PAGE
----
Almost any water legislation in the world establishes that water resources belong to the public domain. Sensibly enough, this is not at stake this time either. A wide range of water legislations also establishes the possibility to define water (use) rights under a water access license as personal property. It is important to note, though, that whether the water rights amount to property rights depends on the specific terms of each legislation. Through granting licenses or entitlements or via any other form of administrative action, the public sector gives water users (be they legal or physical persons) the right to use water (either in terms of withdrawal or, less frequently, the discharge of treated wastewater effluents). In not many countries, though, there are legal provisions to allow for the trading of those water use rights. Rights change hands through short- and long-term leases and sales. The most remarkable experiences worldwide are in Australia, Chile, and the western states of the USA.
This futures market is far from being a global market. It is not even a California water market as such. This does not make it a negligible one, though; California is the most populated state in the USA (39.37m inhabitants) and the third-largest state by area (423,970 sq. km). In fact, were California a sovereign nation, in 2019 it would have ranked as the world’s fifth-largest economy (US$ 3.2 tn), ahead of India and behind Germany. The US ranks second in water consumption in the world (first, if measured per capita).
Advocates of this initiative argue that it will provide agricultural, commercial, and urban water users with greater transparency
Nevertheless, each year only about 4% of the water used by cities and farms in the state is traded, according to California’s PPIC Water Policy Center. It would certainly be almost impossible to use this water futures market to hedge the price of water elsewhere and scarcity in one US state is very unlikely to influence long-term availability in another. Farmers, for instance, would still need to buy water at the spot price during a drought event.
As a matter of fact, the launch of NQH2O underlines a growing focus from investors and regulators on the impact of water security and climate change adaptation on the stability of the world’s financial system. Investors are actually waking up to water risks, particularly in water-intensive industries such as food, mining, textiles and, of course, water utilities.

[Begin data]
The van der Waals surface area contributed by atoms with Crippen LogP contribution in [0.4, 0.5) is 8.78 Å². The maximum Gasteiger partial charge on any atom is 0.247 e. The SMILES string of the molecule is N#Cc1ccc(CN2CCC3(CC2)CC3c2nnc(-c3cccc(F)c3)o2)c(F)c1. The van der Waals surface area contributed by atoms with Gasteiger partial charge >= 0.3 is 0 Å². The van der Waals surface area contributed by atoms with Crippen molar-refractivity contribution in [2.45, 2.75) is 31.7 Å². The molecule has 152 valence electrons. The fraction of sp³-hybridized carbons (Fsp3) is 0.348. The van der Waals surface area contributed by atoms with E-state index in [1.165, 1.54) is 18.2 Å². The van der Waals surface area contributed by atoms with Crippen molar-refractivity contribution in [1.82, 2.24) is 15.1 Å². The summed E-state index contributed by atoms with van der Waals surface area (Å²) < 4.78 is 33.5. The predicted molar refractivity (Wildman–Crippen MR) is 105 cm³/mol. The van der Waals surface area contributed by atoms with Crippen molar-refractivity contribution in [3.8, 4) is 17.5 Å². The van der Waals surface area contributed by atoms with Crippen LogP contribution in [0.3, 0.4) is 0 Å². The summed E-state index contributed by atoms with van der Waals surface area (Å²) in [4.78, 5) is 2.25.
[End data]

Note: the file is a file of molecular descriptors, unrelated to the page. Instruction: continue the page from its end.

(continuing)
It is almost impossible not to fear bearish speculative behaviours, which earn more the more price volatility increases, with potential implications beyond those directly engaged in water use right trades. Speculators need to be expelled from such a market. Salman Rushdie (1947- ), in The Ground Beneath Her Feet, said: “Once you have been in an earthquake you know, even if you survive without a scratch, that like a stroke in the heart, it remains in the earth's breast, horribly potential, always promising to return, to hit you again, with an even more devastating force”.
Discussions about the role of the market (either as a good master or a useful servant, to paraphrase the felicitous expression by Joan Robinson, from Cambridge’s post-Keynesian school: 1903-1983), are somehow meaningless. At best, water use right markets would be a means to an end. Discussing ends without further exploring means is not politics; but neither is emphasising on instruments, no matter how valuable they are, without linking them to policy objectives. A paradigm shift is needed: one that moves away from the futile attempt to mitigate uncertainty towards embracing complexity and uncertainty itself, which are here to stay, thus focusing on managing risks rather than only crises. This can only be done through the alignment of individual interests and collective goals and that is the role for public, independent regulation. Only if this fails, fears will be more than justified.